This post originally appeared at LewRockwell.com on December 19, 2009:
The Trouble With Professionalism
On December 16,  an Associated Press panel named Tiger Woods the “athlete of the decade.” Since turning pro in 1997, Woods has enjoyed phenomenal success and unprecedented media adulation. Until recently, that is.
After winning the 2008 U.S. Open, Woods took a break from golf to recover from a serious knee injury. He returned in 2009 but failed to win any of this year’s four major championships. Then came the events of Thanksgiving weekend. I won’t rehash that story in this space; if you’ve read this far, you know what I’m talking about.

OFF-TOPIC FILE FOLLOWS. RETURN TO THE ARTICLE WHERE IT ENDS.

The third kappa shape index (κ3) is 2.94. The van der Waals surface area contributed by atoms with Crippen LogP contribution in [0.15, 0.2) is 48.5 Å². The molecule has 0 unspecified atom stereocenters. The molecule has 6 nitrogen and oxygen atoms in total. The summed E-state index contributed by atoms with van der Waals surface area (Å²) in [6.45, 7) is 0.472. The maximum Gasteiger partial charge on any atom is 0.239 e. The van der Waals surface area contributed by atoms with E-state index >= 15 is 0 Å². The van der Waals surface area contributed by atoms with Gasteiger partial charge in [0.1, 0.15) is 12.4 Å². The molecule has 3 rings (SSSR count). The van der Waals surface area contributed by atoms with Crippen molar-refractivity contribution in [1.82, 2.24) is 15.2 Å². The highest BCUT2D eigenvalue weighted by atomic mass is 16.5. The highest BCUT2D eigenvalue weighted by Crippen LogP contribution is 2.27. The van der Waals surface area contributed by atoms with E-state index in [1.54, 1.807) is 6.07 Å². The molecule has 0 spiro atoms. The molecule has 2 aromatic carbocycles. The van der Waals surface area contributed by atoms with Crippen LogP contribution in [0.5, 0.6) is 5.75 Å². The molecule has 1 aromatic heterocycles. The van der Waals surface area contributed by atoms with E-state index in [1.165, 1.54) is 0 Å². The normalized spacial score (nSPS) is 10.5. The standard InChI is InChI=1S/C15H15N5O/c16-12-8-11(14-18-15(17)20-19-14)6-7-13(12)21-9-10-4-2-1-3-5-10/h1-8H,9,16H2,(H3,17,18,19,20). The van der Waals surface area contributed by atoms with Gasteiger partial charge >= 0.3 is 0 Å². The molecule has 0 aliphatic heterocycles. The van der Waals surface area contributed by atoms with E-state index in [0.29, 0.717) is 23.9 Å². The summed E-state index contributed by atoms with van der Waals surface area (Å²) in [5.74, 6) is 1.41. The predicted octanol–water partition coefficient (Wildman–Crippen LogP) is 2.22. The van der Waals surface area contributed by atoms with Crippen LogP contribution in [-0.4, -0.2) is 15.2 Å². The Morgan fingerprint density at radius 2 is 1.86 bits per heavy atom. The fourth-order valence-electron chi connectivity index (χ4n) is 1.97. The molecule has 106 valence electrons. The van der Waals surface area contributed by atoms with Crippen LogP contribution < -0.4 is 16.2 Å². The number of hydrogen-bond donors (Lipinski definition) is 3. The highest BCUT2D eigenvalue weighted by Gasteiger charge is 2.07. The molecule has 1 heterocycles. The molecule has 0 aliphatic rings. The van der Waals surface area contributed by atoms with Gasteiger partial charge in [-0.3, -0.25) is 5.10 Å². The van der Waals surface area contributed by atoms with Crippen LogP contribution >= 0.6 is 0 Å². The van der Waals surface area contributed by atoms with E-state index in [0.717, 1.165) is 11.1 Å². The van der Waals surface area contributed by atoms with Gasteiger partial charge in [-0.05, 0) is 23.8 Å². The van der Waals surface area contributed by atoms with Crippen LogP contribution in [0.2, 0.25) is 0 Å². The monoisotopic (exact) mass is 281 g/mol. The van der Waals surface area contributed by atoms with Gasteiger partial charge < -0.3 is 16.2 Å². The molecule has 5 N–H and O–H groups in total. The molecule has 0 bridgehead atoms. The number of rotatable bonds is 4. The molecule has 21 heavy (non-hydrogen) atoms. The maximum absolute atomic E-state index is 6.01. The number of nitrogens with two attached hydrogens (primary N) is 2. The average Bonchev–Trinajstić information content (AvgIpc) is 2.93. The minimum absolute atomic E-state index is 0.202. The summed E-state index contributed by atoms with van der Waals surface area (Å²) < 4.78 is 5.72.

On December 9, Woods released a statement saying he would take an “indefinite leave” from golf to focus on his personal affairs. There’s no way to know when – or if – Woods will return. Woods certainly has the financial resources to live the rest of his life in seclusion. Nothing compels him to return to the public eye.
If he doesn’t return, the sports press that drove him into seclusion will have shot itself in the collective foot. The press needs Woods; he doesn’t need them. The press thinks just the opposite, of course, and that’s the subject I will address here. Continue reading